Education in a Non-Western Culture
Quality education remains the most influential force in the society today. In fact, it is only education that can develop intellect and impact children as early as they join the school. Pine (2012) notes that as the most populous country, China provides the public with a diverse education system. It has plenty of public schools for students all ages including special schools for the physically and mentally disabled, vocational and private institutions among other educational institutions. However, since the Chinese education system was fundamentally created under a different culture, its structural aspects are similar and different in some ways with those of the American education system. In this paper, I am going to compare and contrast the Chinese and American education system.
According to In Wang, In Ma & In Martin (2015), a large number of the Chinese students choose to study in western countries when they reach the university or college level. However, the majority of Chinese parents consider the elementary, middle, and high school education the best. Most of the educators and parents consider the Chinese education crucial for the foundation of their children while the American education is viewed as important for the cultivation of creativity. The American and Chinese education systems have different goals. While the Chinese education aims to facilitate the accumulation of knowledge which students can later apply in life, the American education system focuses on how the students apply the knowledge gained in the society. It allows the students to critique and challenge ideas as well as creating concepts for themselves.
Pine (2012) observed that the Chinese education system comprises of three major levels including the primary level, secondary, and post-secondary level. The primary level is referred to as the elementary education while the secondary education is divided into lower and upper levels which are equivalent to middle and high school. On the contrary, the 1st to 8th grade in America are labeled by years while high school and college classes are named from freshman to senior. Unlike in the United States where the law requires students to compulsorily remain in school until they are eighteen years, in China students are only required to complete nine years after which they can choose to join vocational secondary, upper-secondary, or join the labor force directly.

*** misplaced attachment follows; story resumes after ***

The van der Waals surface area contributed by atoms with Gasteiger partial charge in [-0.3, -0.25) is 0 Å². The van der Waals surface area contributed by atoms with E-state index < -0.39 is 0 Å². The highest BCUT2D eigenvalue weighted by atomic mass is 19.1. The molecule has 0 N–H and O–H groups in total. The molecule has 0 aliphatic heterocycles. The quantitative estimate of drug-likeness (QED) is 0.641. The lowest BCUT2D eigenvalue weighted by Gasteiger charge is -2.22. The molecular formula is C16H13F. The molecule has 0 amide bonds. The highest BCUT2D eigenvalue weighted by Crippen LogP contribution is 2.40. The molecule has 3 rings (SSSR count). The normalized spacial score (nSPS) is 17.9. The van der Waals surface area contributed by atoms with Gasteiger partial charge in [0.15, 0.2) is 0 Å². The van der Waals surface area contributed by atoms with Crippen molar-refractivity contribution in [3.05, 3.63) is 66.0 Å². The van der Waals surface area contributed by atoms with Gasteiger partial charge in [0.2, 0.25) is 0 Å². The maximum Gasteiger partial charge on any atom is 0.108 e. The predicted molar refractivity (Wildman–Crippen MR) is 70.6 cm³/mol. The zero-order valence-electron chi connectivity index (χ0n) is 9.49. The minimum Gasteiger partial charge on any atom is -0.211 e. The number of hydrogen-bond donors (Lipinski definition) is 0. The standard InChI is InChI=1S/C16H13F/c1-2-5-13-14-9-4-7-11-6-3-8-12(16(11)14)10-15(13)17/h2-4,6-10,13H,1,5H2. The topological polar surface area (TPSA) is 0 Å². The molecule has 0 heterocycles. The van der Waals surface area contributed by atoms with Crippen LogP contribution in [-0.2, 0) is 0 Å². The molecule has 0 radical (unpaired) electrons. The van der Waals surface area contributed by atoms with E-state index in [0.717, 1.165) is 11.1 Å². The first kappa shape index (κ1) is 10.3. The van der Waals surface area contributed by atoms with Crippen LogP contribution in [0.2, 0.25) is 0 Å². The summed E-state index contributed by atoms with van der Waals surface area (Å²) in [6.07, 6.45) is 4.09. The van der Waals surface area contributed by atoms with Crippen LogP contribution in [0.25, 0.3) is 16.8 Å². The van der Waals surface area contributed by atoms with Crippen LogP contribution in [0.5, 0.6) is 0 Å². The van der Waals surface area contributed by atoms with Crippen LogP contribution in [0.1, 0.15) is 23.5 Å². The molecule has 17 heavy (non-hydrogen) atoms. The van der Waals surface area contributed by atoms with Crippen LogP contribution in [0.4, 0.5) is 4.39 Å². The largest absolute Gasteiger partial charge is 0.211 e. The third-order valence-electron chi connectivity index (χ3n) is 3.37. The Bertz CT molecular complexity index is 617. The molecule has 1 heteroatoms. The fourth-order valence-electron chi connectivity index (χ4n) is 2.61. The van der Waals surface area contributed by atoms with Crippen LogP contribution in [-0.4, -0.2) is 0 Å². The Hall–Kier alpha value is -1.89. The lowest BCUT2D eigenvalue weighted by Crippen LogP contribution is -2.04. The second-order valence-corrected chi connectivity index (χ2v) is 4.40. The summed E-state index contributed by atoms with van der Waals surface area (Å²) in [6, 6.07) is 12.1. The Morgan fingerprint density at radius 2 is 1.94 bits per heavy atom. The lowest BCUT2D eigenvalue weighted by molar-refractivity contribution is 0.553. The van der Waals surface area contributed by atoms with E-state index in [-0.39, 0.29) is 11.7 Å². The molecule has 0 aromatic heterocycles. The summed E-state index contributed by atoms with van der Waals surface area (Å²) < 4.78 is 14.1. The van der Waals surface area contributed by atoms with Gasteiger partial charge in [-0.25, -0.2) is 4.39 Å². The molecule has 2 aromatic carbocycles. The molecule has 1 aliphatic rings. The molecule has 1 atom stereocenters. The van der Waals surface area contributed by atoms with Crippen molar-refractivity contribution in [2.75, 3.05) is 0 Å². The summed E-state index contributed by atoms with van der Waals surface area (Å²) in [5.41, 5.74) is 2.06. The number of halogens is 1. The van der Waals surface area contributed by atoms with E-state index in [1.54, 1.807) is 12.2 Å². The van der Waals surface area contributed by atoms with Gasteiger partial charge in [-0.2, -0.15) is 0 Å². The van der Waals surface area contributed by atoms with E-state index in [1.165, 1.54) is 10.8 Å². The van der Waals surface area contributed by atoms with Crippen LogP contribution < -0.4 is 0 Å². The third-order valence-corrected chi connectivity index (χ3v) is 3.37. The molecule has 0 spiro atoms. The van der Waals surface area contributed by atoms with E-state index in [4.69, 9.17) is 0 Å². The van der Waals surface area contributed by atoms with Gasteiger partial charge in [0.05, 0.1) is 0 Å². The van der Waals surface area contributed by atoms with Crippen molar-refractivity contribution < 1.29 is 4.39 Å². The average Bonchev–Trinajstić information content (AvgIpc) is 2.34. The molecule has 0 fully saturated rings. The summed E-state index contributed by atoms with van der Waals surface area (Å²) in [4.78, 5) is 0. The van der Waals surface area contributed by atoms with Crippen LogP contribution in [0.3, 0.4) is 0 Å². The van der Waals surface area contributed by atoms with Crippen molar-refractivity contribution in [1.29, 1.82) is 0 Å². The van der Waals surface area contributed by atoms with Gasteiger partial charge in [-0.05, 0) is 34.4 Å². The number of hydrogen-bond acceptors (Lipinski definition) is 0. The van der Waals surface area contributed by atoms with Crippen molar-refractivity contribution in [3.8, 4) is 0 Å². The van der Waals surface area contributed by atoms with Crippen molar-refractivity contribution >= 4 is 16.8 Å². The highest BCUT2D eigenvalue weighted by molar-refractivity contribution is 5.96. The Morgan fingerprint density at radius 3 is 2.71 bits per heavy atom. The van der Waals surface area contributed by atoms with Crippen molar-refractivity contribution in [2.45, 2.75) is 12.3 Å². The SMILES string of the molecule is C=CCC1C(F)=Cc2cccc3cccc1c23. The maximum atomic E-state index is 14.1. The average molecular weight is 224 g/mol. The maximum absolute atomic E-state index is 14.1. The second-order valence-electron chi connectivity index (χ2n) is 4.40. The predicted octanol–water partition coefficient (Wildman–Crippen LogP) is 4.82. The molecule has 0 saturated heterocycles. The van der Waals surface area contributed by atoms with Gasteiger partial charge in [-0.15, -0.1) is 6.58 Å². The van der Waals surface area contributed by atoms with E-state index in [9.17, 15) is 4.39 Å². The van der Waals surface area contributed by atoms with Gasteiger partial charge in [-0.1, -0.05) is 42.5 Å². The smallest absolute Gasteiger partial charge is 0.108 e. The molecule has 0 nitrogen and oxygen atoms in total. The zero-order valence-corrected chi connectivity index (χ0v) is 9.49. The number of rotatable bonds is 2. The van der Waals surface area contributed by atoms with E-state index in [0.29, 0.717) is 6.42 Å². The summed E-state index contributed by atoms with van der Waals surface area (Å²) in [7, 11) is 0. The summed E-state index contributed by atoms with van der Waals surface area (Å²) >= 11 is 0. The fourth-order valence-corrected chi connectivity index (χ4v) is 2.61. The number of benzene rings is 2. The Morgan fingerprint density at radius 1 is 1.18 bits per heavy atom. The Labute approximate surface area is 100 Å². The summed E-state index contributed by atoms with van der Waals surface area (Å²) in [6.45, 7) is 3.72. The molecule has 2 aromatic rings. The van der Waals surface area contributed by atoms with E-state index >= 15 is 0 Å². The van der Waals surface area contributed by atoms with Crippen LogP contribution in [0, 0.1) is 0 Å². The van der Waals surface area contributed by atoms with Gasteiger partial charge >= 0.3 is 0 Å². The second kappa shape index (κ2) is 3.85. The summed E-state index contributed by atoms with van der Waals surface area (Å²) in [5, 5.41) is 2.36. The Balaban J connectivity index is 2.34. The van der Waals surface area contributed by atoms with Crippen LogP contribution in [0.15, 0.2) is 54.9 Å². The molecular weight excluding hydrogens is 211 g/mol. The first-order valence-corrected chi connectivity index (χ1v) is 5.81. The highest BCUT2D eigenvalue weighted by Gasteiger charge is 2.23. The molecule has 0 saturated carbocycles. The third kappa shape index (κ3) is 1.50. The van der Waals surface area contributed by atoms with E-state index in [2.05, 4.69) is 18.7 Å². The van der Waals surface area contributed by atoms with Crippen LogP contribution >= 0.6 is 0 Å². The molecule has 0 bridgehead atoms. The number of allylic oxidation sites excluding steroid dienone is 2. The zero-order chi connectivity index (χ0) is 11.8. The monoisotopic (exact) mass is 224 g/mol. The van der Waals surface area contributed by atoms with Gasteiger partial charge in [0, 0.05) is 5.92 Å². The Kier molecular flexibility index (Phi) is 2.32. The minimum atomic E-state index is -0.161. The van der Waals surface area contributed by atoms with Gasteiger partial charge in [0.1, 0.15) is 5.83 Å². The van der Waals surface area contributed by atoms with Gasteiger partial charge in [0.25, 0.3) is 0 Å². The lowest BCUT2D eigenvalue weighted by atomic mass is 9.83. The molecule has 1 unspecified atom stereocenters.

The manner in which knowledge is transferred to students is also different between the Chinese and the US education systems. When doing homework, the Chinese students only memorize the textbook facts and take notes. However, in America, the teachers step forward to assess the student’s leadership, cooperation, and creativity level. According to Zhang (2009), the emphasis on these skills encourages students to participate in extracurricular activities. The Americans believe that there are numerous ways the students can engage with the society and that education is only a part of life. Moreover, the length of a normal school day is different between the two cultures. In the US, school starts at eight in the morning and ends by three in the evening. In China, evening lessons are reserved for only middle and high school students. The middle and high school students use the evening hours for self-study as they prepare to join institutions of higher learning.